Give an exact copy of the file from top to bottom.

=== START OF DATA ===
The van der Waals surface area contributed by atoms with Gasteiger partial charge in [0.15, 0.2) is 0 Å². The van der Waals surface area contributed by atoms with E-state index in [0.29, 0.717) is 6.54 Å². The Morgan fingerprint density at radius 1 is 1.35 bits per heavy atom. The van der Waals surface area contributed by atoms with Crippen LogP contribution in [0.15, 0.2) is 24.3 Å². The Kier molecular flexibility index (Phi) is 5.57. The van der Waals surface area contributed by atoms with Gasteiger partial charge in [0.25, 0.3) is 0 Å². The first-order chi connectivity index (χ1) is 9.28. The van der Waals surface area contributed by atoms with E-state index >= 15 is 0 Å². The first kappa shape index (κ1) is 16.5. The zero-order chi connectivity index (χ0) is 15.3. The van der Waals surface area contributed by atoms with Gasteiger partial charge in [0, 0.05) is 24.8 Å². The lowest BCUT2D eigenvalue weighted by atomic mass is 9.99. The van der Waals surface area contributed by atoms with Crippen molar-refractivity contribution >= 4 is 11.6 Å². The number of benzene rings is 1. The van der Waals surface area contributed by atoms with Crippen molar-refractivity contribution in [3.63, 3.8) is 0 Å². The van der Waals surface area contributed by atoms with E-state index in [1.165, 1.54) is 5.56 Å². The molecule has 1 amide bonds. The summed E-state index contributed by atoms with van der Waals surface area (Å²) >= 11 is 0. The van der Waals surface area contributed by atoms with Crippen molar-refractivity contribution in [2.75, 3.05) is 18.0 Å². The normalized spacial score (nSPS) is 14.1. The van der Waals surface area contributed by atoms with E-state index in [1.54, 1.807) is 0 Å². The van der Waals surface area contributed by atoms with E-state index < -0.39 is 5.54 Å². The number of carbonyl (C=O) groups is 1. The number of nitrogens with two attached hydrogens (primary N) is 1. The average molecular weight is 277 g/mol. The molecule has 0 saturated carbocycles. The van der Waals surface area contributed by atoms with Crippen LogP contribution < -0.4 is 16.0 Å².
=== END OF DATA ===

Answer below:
The van der Waals surface area contributed by atoms with Gasteiger partial charge in [0.15, 0.2) is 0 Å². The van der Waals surface area contributed by atoms with E-state index in [0.29, 0.717) is 6.54 Å². The Morgan fingerprint density at radius 1 is 1.35 bits per heavy atom. The van der Waals surface area contributed by atoms with Crippen LogP contribution in [0.15, 0.2) is 24.3 Å². The Kier molecular flexibility index (Phi) is 5.57. The van der Waals surface area contributed by atoms with Gasteiger partial charge in [0.25, 0.3) is 0 Å². The first-order chi connectivity index (χ1) is 9.28. The van der Waals surface area contributed by atoms with E-state index >= 15 is 0 Å². The first kappa shape index (κ1) is 16.5. The zero-order chi connectivity index (χ0) is 15.3. The van der Waals surface area contributed by atoms with Gasteiger partial charge in [0, 0.05) is 24.8 Å². The lowest BCUT2D eigenvalue weighted by atomic mass is 9.99. The van der Waals surface area contributed by atoms with Crippen molar-refractivity contribution >= 4 is 11.6 Å². The number of benzene rings is 1. The van der Waals surface area contributed by atoms with Crippen molar-refractivity contribution in [3.63, 3.8) is 0 Å². The van der Waals surface area contributed by atoms with E-state index in [1.165, 1.54) is 5.56 Å². The molecule has 1 amide bonds. The summed E-state index contributed by atoms with van der Waals surface area (Å²) >= 11 is 0. The van der Waals surface area contributed by atoms with Crippen molar-refractivity contribution in [2.75, 3.05) is 18.0 Å². The normalized spacial score (nSPS) is 14.1. The van der Waals surface area contributed by atoms with E-state index in [1.54, 1.807) is 0 Å². The van der Waals surface area contributed by atoms with E-state index < -0.39 is 5.54 Å². The number of carbonyl (C=O) groups is 1. The number of nitrogens with two attached hydrogens (primary N) is 1. The average molecular weight is 277 g/mol. The molecule has 0 saturated carbocycles. The van der Waals surface area contributed by atoms with Crippen LogP contribution < -0.4 is 16.0 Å².